- Water, ad libitum
Positive control results:
None

Camphor white oil at 0.15 % (ICC) and 30 % (ACC) did not cause skin sensitization.

Interpretation of results:
GHS criteria not met
Conclusions:
Under the test conditions, Camphor white oil was found to be a non-sensitiser to skin of guinea pigs in a modified draize procedure.
Executive summary:

In a modified draize procedure, ten guinea pigs were intradermally induced with 0.1 mL aliquots of Camphor white oil at 2.5 times the ICC at 4 sites which overlie the 2 auxiliary and 2 inguinal lymph nodes. Fourteen days later each animal was challenged intradermally in one flank and topically (uncovered) in the other flank with 0.1 mL aliquots of test substance at the respective ICC (0.15 %) and ACC (30 %). Twenty-four hours later the reactions were scored and apparent sensitization reactions confirmed 7 days later by a second challenge with controls included. At each challenge with controls, 4 previously untreated animals of the same sex were treated intradermally and topically on opposite flanks with 0.1 mL aliquots of test substance at the ICC and ACC respectively. Preliminary study was conducted to determine the concentrations for main study.

Camphor white oil at 0.15 % (ICC) and 30 % (ACC) did not cause skin sensitization.

 

Under the test conditions, Camphor white oil was found to be a non-sensitiser to skin of guinea pigs in a modified draize procedure.

Endpoint:
skin sensitisation, other
Remarks:
Classification based on calculation rules for mixtures of the CLP Regulation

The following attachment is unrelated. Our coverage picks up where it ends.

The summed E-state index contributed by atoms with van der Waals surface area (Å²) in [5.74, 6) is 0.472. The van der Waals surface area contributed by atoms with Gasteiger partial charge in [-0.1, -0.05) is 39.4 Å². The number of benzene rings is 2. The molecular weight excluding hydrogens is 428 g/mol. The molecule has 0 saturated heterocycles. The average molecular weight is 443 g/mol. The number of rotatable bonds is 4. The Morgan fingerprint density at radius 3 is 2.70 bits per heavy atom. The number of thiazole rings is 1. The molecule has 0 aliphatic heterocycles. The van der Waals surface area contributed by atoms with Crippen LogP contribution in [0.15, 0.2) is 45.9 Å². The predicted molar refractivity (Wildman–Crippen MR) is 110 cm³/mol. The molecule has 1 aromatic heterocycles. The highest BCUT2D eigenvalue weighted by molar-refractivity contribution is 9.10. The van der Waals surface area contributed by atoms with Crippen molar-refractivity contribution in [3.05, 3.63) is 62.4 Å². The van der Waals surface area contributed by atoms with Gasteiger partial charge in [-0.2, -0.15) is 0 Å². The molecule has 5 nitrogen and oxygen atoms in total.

Type of information:
calculation (if not (Q)SAR)
Adequacy of study:
key study
Reliability:
1 (reliable without restriction)
Rationale for reliability incl. deficiencies:
accepted calculation method
Reason / purpose for cross-reference:
reference to other study
Qualifier:
no guideline required
Principles of method if other than guideline:
Classification based on calculation rules for mixtures of the CLP Regulation
Key result
Parameter:
other: Classification
Remarks on result:
other: Skin sensitiser category 1
Interpretation of results:
Category 1 (skin sensitising) based on GHS criteria
Executive summary:

The NCS is composed of several identified constituents and in that, it can be considered as a mixture according to the definition of the CLP Regulation. The decision logic for classification of mixtures from the ECHA Guidance on the Application of the CLP Criteria (2017) was used to determine the skin sensitising potential of the registered substance.